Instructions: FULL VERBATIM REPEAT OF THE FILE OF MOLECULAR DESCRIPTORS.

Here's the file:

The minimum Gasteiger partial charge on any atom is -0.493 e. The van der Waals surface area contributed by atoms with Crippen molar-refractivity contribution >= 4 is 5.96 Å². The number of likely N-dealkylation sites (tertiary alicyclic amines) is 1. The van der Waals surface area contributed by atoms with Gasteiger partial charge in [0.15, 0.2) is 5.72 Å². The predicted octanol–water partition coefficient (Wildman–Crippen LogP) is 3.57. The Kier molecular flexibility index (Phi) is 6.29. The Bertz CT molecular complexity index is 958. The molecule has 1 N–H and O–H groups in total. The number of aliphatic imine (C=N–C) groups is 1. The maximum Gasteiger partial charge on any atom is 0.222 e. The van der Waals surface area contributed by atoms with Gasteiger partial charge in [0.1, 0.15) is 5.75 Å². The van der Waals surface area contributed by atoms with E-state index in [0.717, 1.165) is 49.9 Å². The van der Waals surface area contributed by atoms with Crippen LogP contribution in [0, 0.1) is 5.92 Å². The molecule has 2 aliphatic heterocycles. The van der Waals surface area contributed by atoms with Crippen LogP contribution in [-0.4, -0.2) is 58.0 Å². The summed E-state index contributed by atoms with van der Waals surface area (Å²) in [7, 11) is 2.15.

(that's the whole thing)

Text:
The minimum Gasteiger partial charge on any atom is -0.493 e. The van der Waals surface area contributed by atoms with Crippen molar-refractivity contribution >= 4 is 5.96 Å². The number of likely N-dealkylation sites (tertiary alicyclic amines) is 1. The van der Waals surface area contributed by atoms with Gasteiger partial charge in [0.15, 0.2) is 5.72 Å². The predicted octanol–water partition coefficient (Wildman–Crippen LogP) is 3.57. The Kier molecular flexibility index (Phi) is 6.29. The Bertz CT molecular complexity index is 958. The molecule has 1 N–H and O–H groups in total. The number of aliphatic imine (C=N–C) groups is 1. The maximum Gasteiger partial charge on any atom is 0.222 e. The van der Waals surface area contributed by atoms with Gasteiger partial charge in [0.1, 0.15) is 5.75 Å². The van der Waals surface area contributed by atoms with E-state index in [0.717, 1.165) is 49.9 Å². The van der Waals surface area contributed by atoms with Crippen LogP contribution in [0, 0.1) is 5.92 Å². The molecule has 2 aliphatic heterocycles. The van der Waals surface area contributed by atoms with Crippen LogP contribution in [-0.4, -0.2) is 58.0 Å². The summed E-state index contributed by atoms with van der Waals surface area (Å²) in [7, 11) is 2.15.